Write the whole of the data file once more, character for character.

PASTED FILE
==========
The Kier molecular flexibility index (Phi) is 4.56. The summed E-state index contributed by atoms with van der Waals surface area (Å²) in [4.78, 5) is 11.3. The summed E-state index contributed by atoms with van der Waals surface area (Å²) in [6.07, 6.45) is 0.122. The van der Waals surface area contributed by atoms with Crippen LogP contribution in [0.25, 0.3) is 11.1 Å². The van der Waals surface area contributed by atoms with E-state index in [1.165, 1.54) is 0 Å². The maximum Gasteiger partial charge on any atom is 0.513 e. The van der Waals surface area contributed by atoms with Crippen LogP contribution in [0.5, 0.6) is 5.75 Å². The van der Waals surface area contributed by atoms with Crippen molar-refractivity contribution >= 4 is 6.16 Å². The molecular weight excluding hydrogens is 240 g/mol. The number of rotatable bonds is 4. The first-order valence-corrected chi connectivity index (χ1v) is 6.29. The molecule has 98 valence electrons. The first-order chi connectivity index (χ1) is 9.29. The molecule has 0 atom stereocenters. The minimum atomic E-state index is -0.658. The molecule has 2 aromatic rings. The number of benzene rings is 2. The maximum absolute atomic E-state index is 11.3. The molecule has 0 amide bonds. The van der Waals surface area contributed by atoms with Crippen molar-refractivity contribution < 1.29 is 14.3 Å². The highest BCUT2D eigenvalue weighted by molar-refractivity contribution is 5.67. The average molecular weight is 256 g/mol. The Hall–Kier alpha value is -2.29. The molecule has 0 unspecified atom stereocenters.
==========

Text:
The Kier molecular flexibility index (Phi) is 4.56. The summed E-state index contributed by atoms with van der Waals surface area (Å²) in [4.78, 5) is 11.3. The summed E-state index contributed by atoms with van der Waals surface area (Å²) in [6.07, 6.45) is 0.122. The van der Waals surface area contributed by atoms with Crippen LogP contribution in [0.25, 0.3) is 11.1 Å². The van der Waals surface area contributed by atoms with E-state index in [1.165, 1.54) is 0 Å². The maximum Gasteiger partial charge on any atom is 0.513 e. The van der Waals surface area contributed by atoms with Crippen LogP contribution in [0.5, 0.6) is 5.75 Å². The van der Waals surface area contributed by atoms with Crippen molar-refractivity contribution >= 4 is 6.16 Å². The molecular weight excluding hydrogens is 240 g/mol. The number of rotatable bonds is 4. The first-order valence-corrected chi connectivity index (χ1v) is 6.29. The molecule has 98 valence electrons. The first-order chi connectivity index (χ1) is 9.29. The molecule has 0 atom stereocenters. The minimum atomic E-state index is -0.658. The molecule has 2 aromatic rings. The number of benzene rings is 2. The maximum absolute atomic E-state index is 11.3. The molecule has 0 amide bonds. The van der Waals surface area contributed by atoms with Crippen molar-refractivity contribution < 1.29 is 14.3 Å². The highest BCUT2D eigenvalue weighted by molar-refractivity contribution is 5.67. The average molecular weight is 256 g/mol. The Hall–Kier alpha value is -2.29. The molecule has 0 unspecified atom stereocenters.